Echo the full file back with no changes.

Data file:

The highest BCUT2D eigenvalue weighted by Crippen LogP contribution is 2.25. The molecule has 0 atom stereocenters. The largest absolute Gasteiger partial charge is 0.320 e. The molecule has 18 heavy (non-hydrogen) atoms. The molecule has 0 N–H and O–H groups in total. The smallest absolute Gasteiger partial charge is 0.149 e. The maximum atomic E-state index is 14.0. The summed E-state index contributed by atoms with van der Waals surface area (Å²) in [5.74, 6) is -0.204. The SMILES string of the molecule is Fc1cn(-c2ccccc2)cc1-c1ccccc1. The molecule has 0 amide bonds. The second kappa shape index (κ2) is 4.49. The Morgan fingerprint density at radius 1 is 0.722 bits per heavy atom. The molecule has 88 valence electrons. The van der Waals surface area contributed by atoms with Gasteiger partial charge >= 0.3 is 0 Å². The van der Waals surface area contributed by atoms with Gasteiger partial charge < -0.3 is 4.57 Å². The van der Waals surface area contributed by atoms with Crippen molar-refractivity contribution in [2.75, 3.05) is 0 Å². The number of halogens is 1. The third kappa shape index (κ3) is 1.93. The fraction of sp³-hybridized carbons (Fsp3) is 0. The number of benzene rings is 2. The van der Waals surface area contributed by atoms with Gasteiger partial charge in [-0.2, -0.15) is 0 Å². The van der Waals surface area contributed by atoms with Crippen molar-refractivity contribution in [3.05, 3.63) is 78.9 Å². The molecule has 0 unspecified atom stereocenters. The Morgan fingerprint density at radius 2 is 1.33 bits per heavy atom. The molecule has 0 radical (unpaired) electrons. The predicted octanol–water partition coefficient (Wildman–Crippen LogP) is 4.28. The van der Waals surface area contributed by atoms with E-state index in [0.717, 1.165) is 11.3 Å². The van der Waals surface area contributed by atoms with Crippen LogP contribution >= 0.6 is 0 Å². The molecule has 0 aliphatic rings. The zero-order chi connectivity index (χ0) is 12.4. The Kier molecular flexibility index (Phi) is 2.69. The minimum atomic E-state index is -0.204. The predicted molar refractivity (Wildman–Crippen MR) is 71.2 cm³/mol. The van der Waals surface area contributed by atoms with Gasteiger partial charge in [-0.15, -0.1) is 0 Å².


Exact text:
The highest BCUT2D eigenvalue weighted by Crippen LogP contribution is 2.25. The molecule has 0 atom stereocenters. The largest absolute Gasteiger partial charge is 0.320 e. The molecule has 18 heavy (non-hydrogen) atoms. The molecule has 0 N–H and O–H groups in total. The smallest absolute Gasteiger partial charge is 0.149 e. The maximum atomic E-state index is 14.0. The summed E-state index contributed by atoms with van der Waals surface area (Å²) in [5.74, 6) is -0.204. The SMILES string of the molecule is Fc1cn(-c2ccccc2)cc1-c1ccccc1. The molecule has 0 amide bonds. The second kappa shape index (κ2) is 4.49. The Morgan fingerprint density at radius 1 is 0.722 bits per heavy atom. The molecule has 88 valence electrons. The van der Waals surface area contributed by atoms with Gasteiger partial charge >= 0.3 is 0 Å². The van der Waals surface area contributed by atoms with Gasteiger partial charge < -0.3 is 4.57 Å². The van der Waals surface area contributed by atoms with Crippen molar-refractivity contribution in [2.75, 3.05) is 0 Å². The number of halogens is 1. The third kappa shape index (κ3) is 1.93. The fraction of sp³-hybridized carbons (Fsp3) is 0. The number of benzene rings is 2. The van der Waals surface area contributed by atoms with Gasteiger partial charge in [-0.2, -0.15) is 0 Å². The van der Waals surface area contributed by atoms with Crippen molar-refractivity contribution in [3.05, 3.63) is 78.9 Å². The molecule has 0 unspecified atom stereocenters. The Morgan fingerprint density at radius 2 is 1.33 bits per heavy atom. The molecule has 0 radical (unpaired) electrons. The predicted octanol–water partition coefficient (Wildman–Crippen LogP) is 4.28. The van der Waals surface area contributed by atoms with E-state index in [0.717, 1.165) is 11.3 Å². The van der Waals surface area contributed by atoms with Crippen LogP contribution >= 0.6 is 0 Å². The molecule has 0 aliphatic rings. The zero-order chi connectivity index (χ0) is 12.4. The Kier molecular flexibility index (Phi) is 2.69. The minimum atomic E-state index is -0.204. The predicted molar refractivity (Wildman–Crippen MR) is 71.2 cm³/mol. The van der Waals surface area contributed by atoms with Gasteiger partial charge in [-0.15, -0.1) is 0 Å².